Thursday, 14 April 2016
Poetics, Ideology and Translation
Introducing Translation Studies: Theories and Applications,
Jeremy Munday, Routledge, 2016
Chapter 8, "Cultural and ideological turns" (pp. 197-221), page 203
Jeremy Munday, in the fourth edition of "Introducing Translation Studies", is considering cultural translation. By this, sadly, he doesn't mean translating a culture, but translations that cross a cultural boundary or have cultural issues involved in the translation process.
He turns to the issues of poetics, ideology and translation, referencing the work of André Lefevere. Lefevere claims:
On every level of the translation process, it can be shown that, if linguistic considerations enter into conflict with considerations of an ideological and/or poetical nature, the latter tend to win. ("Translation, Rewriting and the Manipulation of Literary Fame", Routledge, 1992)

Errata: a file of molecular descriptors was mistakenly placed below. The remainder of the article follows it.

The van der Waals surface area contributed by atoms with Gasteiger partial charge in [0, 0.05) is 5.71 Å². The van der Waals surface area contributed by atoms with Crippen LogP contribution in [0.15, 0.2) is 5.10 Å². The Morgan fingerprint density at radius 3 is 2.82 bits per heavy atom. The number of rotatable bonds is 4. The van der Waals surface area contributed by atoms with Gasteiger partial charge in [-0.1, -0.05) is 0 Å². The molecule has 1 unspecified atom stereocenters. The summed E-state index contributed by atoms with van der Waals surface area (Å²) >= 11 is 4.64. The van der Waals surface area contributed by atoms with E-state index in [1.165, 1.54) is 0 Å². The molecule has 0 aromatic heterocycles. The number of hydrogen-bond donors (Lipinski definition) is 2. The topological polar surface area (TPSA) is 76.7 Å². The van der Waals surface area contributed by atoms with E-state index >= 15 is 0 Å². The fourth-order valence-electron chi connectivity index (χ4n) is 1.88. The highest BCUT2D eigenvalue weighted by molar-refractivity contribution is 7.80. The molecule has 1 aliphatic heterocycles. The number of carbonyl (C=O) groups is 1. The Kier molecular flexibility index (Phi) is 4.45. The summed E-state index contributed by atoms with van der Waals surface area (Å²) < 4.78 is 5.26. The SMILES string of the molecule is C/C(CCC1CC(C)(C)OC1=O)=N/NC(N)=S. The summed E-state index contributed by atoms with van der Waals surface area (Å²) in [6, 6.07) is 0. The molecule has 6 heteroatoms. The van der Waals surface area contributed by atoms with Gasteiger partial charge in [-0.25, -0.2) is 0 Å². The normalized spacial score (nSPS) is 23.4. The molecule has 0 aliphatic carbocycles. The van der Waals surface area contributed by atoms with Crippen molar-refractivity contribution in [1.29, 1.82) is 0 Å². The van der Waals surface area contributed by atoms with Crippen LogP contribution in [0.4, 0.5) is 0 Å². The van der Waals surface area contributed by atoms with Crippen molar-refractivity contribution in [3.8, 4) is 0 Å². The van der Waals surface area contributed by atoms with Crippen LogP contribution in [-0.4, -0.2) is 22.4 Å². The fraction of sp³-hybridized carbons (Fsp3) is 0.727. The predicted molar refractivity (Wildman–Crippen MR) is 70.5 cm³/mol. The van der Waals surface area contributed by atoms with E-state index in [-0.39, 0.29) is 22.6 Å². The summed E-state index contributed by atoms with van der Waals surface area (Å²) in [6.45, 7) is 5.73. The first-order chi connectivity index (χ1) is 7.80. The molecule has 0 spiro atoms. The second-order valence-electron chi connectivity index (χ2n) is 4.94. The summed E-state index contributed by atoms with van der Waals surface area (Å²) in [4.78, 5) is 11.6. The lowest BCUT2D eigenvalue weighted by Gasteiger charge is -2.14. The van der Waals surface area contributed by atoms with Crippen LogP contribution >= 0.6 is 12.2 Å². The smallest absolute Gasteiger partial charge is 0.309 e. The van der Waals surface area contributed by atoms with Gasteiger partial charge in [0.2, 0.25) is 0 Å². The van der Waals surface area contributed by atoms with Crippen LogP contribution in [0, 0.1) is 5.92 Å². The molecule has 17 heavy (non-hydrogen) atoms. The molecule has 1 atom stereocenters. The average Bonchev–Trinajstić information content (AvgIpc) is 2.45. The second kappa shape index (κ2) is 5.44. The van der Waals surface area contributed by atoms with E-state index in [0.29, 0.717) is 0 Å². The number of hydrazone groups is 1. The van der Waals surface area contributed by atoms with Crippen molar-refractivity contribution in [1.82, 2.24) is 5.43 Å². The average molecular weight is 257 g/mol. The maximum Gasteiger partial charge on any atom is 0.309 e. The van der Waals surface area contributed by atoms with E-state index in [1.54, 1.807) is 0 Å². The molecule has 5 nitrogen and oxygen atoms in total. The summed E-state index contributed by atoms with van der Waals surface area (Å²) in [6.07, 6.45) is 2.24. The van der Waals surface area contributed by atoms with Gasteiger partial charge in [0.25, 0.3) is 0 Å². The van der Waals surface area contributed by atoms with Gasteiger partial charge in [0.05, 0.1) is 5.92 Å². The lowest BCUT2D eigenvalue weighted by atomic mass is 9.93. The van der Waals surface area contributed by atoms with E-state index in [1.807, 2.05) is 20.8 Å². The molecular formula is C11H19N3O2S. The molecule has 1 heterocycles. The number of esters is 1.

So there is a conflict, a contest, between the linguistic principles of the translator and his ideological principles. Lefevere thinks ideology will be on top. Munday comments:
For Lefevere, therefore, the most important consideration is the ideological one. In this case, it refers to the translator's ideology or the ideology imposed upon the translator by patronage. The poetical consideration refers to the dominant poetics in the target language culture. Together, ideology and poetics dictate the translation strategy and the solution to specific problems.
My question is: do Jewish believers in Yeshua get a fair hearing and translation? When there is a conflict between a literal translation of a JBY life/faith/understanding, which might counter the ideology of the church - who does the translation and is it an honest translation?